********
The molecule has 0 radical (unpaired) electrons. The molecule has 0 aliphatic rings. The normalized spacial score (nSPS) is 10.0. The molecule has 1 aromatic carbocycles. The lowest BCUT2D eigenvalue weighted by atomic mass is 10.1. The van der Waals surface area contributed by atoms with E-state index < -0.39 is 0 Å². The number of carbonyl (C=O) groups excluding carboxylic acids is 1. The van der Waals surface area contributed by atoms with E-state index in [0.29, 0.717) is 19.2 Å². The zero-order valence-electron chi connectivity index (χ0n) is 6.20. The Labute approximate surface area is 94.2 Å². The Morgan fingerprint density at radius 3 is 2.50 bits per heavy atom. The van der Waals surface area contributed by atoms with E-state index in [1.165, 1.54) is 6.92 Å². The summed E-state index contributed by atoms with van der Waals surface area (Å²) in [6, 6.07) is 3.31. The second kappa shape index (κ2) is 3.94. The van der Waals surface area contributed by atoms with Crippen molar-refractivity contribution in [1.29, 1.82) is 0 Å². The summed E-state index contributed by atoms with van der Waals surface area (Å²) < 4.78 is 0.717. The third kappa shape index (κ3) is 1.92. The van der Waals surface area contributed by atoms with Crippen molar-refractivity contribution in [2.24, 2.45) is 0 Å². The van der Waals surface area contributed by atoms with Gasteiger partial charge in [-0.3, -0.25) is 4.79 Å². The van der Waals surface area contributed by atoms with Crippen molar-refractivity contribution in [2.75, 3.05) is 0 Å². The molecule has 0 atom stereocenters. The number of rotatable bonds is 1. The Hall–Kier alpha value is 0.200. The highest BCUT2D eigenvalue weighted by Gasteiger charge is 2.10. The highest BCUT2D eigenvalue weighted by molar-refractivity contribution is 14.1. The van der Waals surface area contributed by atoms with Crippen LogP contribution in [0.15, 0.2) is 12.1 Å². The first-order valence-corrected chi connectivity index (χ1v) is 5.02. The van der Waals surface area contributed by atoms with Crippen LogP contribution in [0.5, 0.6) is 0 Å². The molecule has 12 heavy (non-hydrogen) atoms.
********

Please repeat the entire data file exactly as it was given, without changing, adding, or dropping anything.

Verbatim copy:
The molecule has 0 radical (unpaired) electrons. The molecule has 0 aliphatic rings. The normalized spacial score (nSPS) is 10.0. The molecule has 1 aromatic carbocycles. The lowest BCUT2D eigenvalue weighted by atomic mass is 10.1. The van der Waals surface area contributed by atoms with E-state index < -0.39 is 0 Å². The number of carbonyl (C=O) groups excluding carboxylic acids is 1. The van der Waals surface area contributed by atoms with E-state index in [0.29, 0.717) is 19.2 Å². The zero-order valence-electron chi connectivity index (χ0n) is 6.20. The Labute approximate surface area is 94.2 Å². The Morgan fingerprint density at radius 3 is 2.50 bits per heavy atom. The van der Waals surface area contributed by atoms with E-state index in [1.165, 1.54) is 6.92 Å². The summed E-state index contributed by atoms with van der Waals surface area (Å²) in [6, 6.07) is 3.31. The second kappa shape index (κ2) is 3.94. The van der Waals surface area contributed by atoms with Crippen molar-refractivity contribution in [1.29, 1.82) is 0 Å². The summed E-state index contributed by atoms with van der Waals surface area (Å²) < 4.78 is 0.717. The third kappa shape index (κ3) is 1.92. The van der Waals surface area contributed by atoms with Crippen molar-refractivity contribution in [2.24, 2.45) is 0 Å². The van der Waals surface area contributed by atoms with Gasteiger partial charge in [-0.3, -0.25) is 4.79 Å². The van der Waals surface area contributed by atoms with Crippen molar-refractivity contribution in [2.75, 3.05) is 0 Å². The molecule has 0 atom stereocenters. The number of rotatable bonds is 1. The Hall–Kier alpha value is 0.200. The highest BCUT2D eigenvalue weighted by Gasteiger charge is 2.10. The highest BCUT2D eigenvalue weighted by molar-refractivity contribution is 14.1. The van der Waals surface area contributed by atoms with Crippen LogP contribution in [0.15, 0.2) is 12.1 Å². The first-order valence-corrected chi connectivity index (χ1v) is 5.02. The van der Waals surface area contributed by atoms with Crippen LogP contribution in [0.5, 0.6) is 0 Å². The molecule has 12 heavy (non-hydrogen) atoms.